Louisiana Gov. John Bel Edwards as he expressed “willingness to have conversations” about the jury trial threshold with members of the Louisiana Legislature at a Baton Rouge Press Club meeting of March 2, 2020.
In the 2014 Louisiana Legislative Session, a very crafty and sneaky maneuver was performed via a Conference Committee’s sly and secretive placement of an amendment into a bill to essentially grant then-LSP Col. Mike Edmonson a $55,000 pension boost. The measure then passed both houses and was signed into law before a blogger exposed the whole charade. Once exposed, the mainstream media jumped all over it. On July 16, 2014, then-Treasurer John Kennedy explained exactly how dangerous these Conference Committees can be. Let’s take just 46 seconds to listen to exactly what Kennedy had to say:
7/16/14: Then-Louisiana Treasurer (now U. S. Senator) John Kennedy explains how dangerous Louisiana legislature conference committees can be.
Only five days later, on July 21, 2014, guess who placed the blame squarely upon himself for failing to read the bill Kennedy references above and catch the stealth “Edmonson Amendment?” Well, that would be none other than then-candidate for Governor, John Bel Edwards. Let’s take just 60 seconds to watch him place the blame squarely upon himself for that disaster, shall we:
7/21/14: Then-candidate for Gov., John Bel Edwards, blames himself for his failure to read and know about the “Edmonson Amendment.”
Well, based upon the total implosion of tort reform in a conference committee yesterday, which ended up being very trial-attorney-friendly and now likely faces an almost certain signing by Gov. Edwards, it would appear the best lesson Edwards took away from the preceding video was an absolutely masterful performance of making virtually the entire body of Legislative Republicans appear far (and we do mean FAR) more “gullible” than Edwards ever dreamed of being. From the preceding feature by The Hayride’s Scott McKay (which we strongly encourage everyone to read — especially for those wanting details of what makes the final approved bill so bad):
But in any event, the most important of those lessons is absolutely crucial and must be understood by every Republican in that legislature. Namely, don’t try to negotiate a compromise with John Bel Edwards. He’s a shark. You don’t negotiate with sharks, you shoot them with your spear-gun or else you stay out of the water altogether.
Meaning that you legislate when you have a veto-proof majority in both houses. Period. Edwards is a die-hard supporter of Louisiana’s status quo and will defend it to the death against any meaningful effort at reform. He has to be beaten, not compromised with. If you have something which can get 70 votes in the House and 26 in the Senate, you send it to his desk and dare him to veto it. If you don’t, go ahead and pass it and let him decide whether he can afford to go against the will of the people as expressed by their legislators. But the last thing you should do at this point is to dangle bait in front of him trying to lure him into making a deal; he’ll take your arm off.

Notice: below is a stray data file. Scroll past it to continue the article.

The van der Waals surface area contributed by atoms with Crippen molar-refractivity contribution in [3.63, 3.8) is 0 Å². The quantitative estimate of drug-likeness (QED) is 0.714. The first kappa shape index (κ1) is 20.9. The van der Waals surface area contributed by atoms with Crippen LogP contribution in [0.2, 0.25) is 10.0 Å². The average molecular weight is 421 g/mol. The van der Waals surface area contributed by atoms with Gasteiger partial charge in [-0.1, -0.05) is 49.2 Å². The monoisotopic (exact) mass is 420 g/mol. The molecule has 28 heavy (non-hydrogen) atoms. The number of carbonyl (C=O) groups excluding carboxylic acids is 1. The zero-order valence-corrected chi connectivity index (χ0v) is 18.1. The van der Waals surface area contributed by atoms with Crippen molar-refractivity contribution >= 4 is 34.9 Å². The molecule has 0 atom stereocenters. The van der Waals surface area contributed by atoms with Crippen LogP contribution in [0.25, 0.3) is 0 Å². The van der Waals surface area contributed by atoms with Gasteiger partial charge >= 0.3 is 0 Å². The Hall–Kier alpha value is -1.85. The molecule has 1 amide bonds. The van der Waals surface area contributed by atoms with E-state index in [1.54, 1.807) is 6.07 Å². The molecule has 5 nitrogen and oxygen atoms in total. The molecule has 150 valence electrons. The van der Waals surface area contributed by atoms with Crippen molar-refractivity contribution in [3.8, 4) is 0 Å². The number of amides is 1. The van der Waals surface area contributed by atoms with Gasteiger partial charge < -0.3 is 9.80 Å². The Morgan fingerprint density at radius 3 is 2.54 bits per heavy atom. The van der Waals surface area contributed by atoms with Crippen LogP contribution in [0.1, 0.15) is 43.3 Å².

Whatever direction this goes from here, let’s hope that lesson got learned. We’ve come too far on tort reform not to finish the job for the people of Louisiana.
McKay essentially published the softer, gentler version of Louisiana Republican legislative chastisement vis-a-vis conservative talk-show host Moon Griffon this morning. We’re not going to repeat all Griffon had to say but instead simply strongly encourage everyone to listen to the podcast just linked! He let loose on them but, being blunt, he sort of had every right to as he warned long ago that, “the best we’re going to get is H2O (watered down) tort reform out of this crew.” Griffon did state that, just like Edwards said in the video above, he has heard from a number of Republican legislators who said, “We got the bill 17 minutes before the session ended and we had no idea what we were voting upon.”
To be blunt, we find that hard to believe. The true conservative stalwarts of the Louisiana Legislature, Rep. Blake Miguez (who heads the Republican House Delegation) and Rep. Alan Seabaugh, both abstained from supporting the bill. In our opinion, that is because they KNEW EXACTLY what the bill was comprised of, and they did not want their names associated with it. Given Miguez’s position, we find it hard to believe that he kept all that knowledge to himself and didn’t tell his fellow Republican legislators about why he could not support the bill. We believe that the far more feasible scenario is that this whole episode was a pre-orchestrated charade planned weeks ago by Sen. President Cortez and House Speaker Schexnayder, and Miguez and Seabaugh (much to their credit) simply refused to go along with the charade.
So what does this leave us at Sound Off Louisiana hoping for? We are now in the seemingly-awkward position of sincerely crossing our fingers that Gov. Edwards will in fact veto the bill (which would have seemed unfathomable only yesterday when we made this in hindsight, ill-advised post) and then further hope that there will be no effort to even try to override the veto. We doubt any such veto override would stand much of a chance anyway because it would make no sense whatsoever for Miguez or Seabaugh to join in an override of something they declined to support in the first place. We then call upon the Republican legislators to do the job they were elected to do and start from scratch in the Special Session and send to Gov. Edwards the TRUE tort reform legislation their constituents elected them to enact!
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